A painting of a bear standing in a creek in front of some trees. A fish swims near his feet.

The enigmatic Captain Albert Vidler arrived in Vernon in the 1890s, following a tenure as a sailor on the Thompson and Fraser Rivers. Born in the U.K. and having family ties in the Vernon region, Vidler led a life that was both mysterious and marked by intriguing contradictions.

Captain Vidler initially arrived in Vernon at the turn-of-the-century on a whim, wanting to venture into trapping. Although the outcome of this endeavor remains uncertain, he later began managing a humble private mine, named “Vidler’s Mine,” on a mountain peak near Lumby. Gradually, this summit came to be known as Vidler’s Ridge.

The Captain was also an avid outdoorsman, and built a cabin on a pre-empted property near Cosens Bay. Using this retreat as a base, he would hike up to Harris Creek to hunt and explore. But despite this elusive lifestyle, Captain Vidler had a wife in Vernon, who lived in a house at the end of 30th Avenue. Interestingly, contrary to his modest lifestyle, Vidler hailed from a relatively affluent family, which likely helped him to maintain these multiple properties.

Vidler was a rough character, said to be gloweringly antisocial and wielding a bullwhip to deter conversation. But he also harbored a deep affection for butterflies, and even had one, the Vidler’s Alpine, named after him. Despite his gruff exterior, Vidler was well-educated, and enjoyed reciting poetry to his friends during their long hunting excursions. He was also an accomplished artist.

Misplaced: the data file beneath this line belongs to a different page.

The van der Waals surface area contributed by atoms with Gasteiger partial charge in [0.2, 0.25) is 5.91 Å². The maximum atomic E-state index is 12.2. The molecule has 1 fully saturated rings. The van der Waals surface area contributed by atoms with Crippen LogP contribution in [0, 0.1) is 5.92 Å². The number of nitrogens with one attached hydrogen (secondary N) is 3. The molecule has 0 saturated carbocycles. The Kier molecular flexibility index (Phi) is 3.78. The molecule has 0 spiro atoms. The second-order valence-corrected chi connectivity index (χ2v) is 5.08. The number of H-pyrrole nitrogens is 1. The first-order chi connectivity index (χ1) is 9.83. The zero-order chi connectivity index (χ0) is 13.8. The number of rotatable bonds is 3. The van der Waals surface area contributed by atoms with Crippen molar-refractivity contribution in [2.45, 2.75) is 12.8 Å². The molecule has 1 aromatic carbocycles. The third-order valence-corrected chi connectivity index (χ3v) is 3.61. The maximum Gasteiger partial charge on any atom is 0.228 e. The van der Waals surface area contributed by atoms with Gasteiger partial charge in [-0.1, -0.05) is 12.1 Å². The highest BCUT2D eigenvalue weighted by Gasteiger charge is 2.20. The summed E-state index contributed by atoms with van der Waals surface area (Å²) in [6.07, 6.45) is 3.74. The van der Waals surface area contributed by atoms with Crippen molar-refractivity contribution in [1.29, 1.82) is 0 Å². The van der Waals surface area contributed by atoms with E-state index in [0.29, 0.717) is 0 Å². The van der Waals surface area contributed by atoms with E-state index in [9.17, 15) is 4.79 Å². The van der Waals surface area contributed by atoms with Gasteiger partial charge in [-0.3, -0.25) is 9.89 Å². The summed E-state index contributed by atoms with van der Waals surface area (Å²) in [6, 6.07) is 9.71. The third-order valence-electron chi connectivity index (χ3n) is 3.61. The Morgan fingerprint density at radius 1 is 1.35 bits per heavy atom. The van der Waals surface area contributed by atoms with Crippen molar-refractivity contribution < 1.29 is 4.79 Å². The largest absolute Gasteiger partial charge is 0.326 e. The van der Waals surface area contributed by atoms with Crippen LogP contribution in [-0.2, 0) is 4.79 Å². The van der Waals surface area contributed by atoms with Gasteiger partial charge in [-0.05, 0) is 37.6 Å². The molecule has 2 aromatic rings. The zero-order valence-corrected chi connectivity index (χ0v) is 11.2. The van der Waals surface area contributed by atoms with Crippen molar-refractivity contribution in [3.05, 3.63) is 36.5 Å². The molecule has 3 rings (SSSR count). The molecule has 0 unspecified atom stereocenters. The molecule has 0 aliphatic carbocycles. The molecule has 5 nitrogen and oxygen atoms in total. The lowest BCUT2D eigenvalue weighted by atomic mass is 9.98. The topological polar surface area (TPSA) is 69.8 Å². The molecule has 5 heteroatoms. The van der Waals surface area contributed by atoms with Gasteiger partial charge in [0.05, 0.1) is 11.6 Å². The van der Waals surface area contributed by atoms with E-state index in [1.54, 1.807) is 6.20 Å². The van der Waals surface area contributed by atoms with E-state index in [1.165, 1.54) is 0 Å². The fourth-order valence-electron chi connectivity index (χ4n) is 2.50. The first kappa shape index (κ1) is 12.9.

Several pieces of Vidler’s artwork are included among the Vernon Museum’s collection. One such piece, depicting a bear at Harris Creek, was given to his niece upon her marriage. Violet Vidler of Victoria had moved to Vernon a few years earlier to live with the Captain and his wife (perhaps to keep the latter company during the former’s many trips into the bush). Unlike her reclusive uncle, Violet was said to be a charming young lady, attracting numerous suitors. In 1897, she married G. A. Henderson, the inaugural manager of Vernon’s Bank of Montreal.

Over the years, Vidler produced a variety of paintings, concentrating on landscapes, seascapes, and depictions of animals. Following his eventful and adventurous life, Captain Vidler passed away in Victoria on December 31, 1905.

To explore more of Vernon’s history, check out our other blog posts!

Gwyneth Evans, Head of Archives